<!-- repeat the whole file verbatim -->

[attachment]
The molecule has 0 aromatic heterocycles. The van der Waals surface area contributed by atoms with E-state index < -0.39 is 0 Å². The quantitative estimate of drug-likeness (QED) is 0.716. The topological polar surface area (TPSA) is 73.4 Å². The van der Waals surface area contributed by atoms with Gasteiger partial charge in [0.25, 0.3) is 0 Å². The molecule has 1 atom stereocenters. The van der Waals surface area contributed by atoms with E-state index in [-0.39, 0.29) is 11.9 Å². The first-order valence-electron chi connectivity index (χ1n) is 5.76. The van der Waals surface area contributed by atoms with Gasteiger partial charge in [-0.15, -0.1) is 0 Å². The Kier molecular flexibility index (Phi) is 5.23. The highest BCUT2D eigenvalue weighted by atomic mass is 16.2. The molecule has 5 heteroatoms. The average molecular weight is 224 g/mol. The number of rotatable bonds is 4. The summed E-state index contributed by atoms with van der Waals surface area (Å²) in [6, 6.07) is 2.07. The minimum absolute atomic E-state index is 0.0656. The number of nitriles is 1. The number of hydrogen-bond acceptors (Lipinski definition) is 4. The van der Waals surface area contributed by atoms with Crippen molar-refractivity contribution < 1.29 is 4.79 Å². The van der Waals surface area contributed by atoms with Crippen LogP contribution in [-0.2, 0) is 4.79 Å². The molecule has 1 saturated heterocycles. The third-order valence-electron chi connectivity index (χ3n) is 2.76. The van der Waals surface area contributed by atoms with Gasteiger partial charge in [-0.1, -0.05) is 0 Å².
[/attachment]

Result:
The molecule has 0 aromatic heterocycles. The van der Waals surface area contributed by atoms with E-state index < -0.39 is 0 Å². The quantitative estimate of drug-likeness (QED) is 0.716. The topological polar surface area (TPSA) is 73.4 Å². The van der Waals surface area contributed by atoms with Gasteiger partial charge in [0.25, 0.3) is 0 Å². The molecule has 1 atom stereocenters. The van der Waals surface area contributed by atoms with E-state index in [-0.39, 0.29) is 11.9 Å². The first-order valence-electron chi connectivity index (χ1n) is 5.76. The van der Waals surface area contributed by atoms with Gasteiger partial charge in [-0.15, -0.1) is 0 Å². The Kier molecular flexibility index (Phi) is 5.23. The highest BCUT2D eigenvalue weighted by atomic mass is 16.2. The molecule has 5 heteroatoms. The average molecular weight is 224 g/mol. The number of rotatable bonds is 4. The summed E-state index contributed by atoms with van der Waals surface area (Å²) in [6, 6.07) is 2.07. The minimum absolute atomic E-state index is 0.0656. The number of nitriles is 1. The number of hydrogen-bond acceptors (Lipinski definition) is 4. The van der Waals surface area contributed by atoms with Crippen molar-refractivity contribution < 1.29 is 4.79 Å². The van der Waals surface area contributed by atoms with Crippen LogP contribution in [-0.2, 0) is 4.79 Å². The molecule has 1 saturated heterocycles. The third-order valence-electron chi connectivity index (χ3n) is 2.76. The van der Waals surface area contributed by atoms with Gasteiger partial charge in [-0.1, -0.05) is 0 Å².